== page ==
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Edited by Anja R. Lahikainen, Tiina Mälkiä and Katja Repo
This chapter explores parental mediation as situated practice. Earlier research has demonstrated that parents use different mediation strategies in order to help their children to understand media contents and diminish the negative effects media are believed to have on children. It has been suggested that actively talking with children about media contents is the most effective strategy in preventing unwanted effects. By utilizing conversation analysis, this chapter examines parent–child interaction in television viewing situations. Some 330 minutes of interaction between five-year-olds and their parents were analysed. Four practices of active parental mediation were identified: interpreting the programme, assessing the programme, teaching, and talking about the viewing experience. These practices serve several functions, which are discussed in the light of the moment-to-moment socialization process and parental mediation theory.
This chapter discusses theoretical and methodological understandings when undertaking research that explores family interactions in relation to digital media use and issues, and opportunities and constraints for technological engagement, socialization and participation in family life. Specific attention is directed to those studies that explore children’s participation in digital technologies through the theoretical lenses of ethnomethodology and conversation analysis. These approaches examine in fine detail the participants’ moment-by-moment talk and actions (including multimodal actions) as they engage with each other and with digital media. The chapter explores methodological considerations when investigating family interactions in digital media contexts, and briefly discusses the ethical considerations of undertaking research involving children in private and home contexts, and using video-recording data of family interactions with digital media. The chapter concludes with challenges and opportunities for social interaction research that involve family interactions around digital media.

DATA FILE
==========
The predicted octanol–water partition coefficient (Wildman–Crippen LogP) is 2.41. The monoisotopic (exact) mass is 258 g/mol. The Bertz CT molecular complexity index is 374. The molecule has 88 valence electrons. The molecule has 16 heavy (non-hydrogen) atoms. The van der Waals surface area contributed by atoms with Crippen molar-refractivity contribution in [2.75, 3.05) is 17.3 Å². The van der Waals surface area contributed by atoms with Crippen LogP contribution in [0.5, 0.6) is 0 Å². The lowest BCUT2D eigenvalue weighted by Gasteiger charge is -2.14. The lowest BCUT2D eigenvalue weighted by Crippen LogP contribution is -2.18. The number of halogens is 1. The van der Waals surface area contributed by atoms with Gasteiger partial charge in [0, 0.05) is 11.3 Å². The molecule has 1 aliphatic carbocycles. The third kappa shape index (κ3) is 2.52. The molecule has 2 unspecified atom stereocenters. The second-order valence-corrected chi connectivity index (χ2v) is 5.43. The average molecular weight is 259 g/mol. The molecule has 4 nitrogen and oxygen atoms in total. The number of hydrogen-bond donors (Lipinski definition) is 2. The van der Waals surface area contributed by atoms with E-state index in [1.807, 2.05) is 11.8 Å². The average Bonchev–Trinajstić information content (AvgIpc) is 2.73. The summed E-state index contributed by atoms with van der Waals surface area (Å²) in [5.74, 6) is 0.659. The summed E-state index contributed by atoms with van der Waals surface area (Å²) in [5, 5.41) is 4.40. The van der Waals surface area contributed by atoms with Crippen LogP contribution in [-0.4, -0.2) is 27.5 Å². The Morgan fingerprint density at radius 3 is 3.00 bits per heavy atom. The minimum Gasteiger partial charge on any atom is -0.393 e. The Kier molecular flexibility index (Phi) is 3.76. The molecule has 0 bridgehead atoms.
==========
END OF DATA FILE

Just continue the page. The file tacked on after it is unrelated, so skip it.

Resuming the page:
Eerik Mantere and Sanna Raudaskoski
In this chapter, a video-recorded mundane conversation between a 12-year-old daughter and her mother, who is simultaneously using a smartphone, is analysed in detail. The authors discovered that the overlapping use of a smartphone challenges the common norms of request and response, and in addition produces difficulties in interpretation of the present level of agreement. The authors introduce the term ‘sticky media device’ to define these difficulties and the divided attention between the interlocutor and the device. Attention stuck to the ‘sticky’ smartphone makes responses to the interlocutor slow, hesitant and ambiguous. According to the case analysed, it is challenging for the daughter to ‘unstick’ her mother’s attention from the device, which readily returns to the device, even when the daughter momentarily gains it. This case study raises the question of whether the phenomenon of the sticky media device, by confusing the traditional norms of conversation, can affect the way children learn the common norms of interaction.
Sanna Tiilikainen and Ilkka Arminen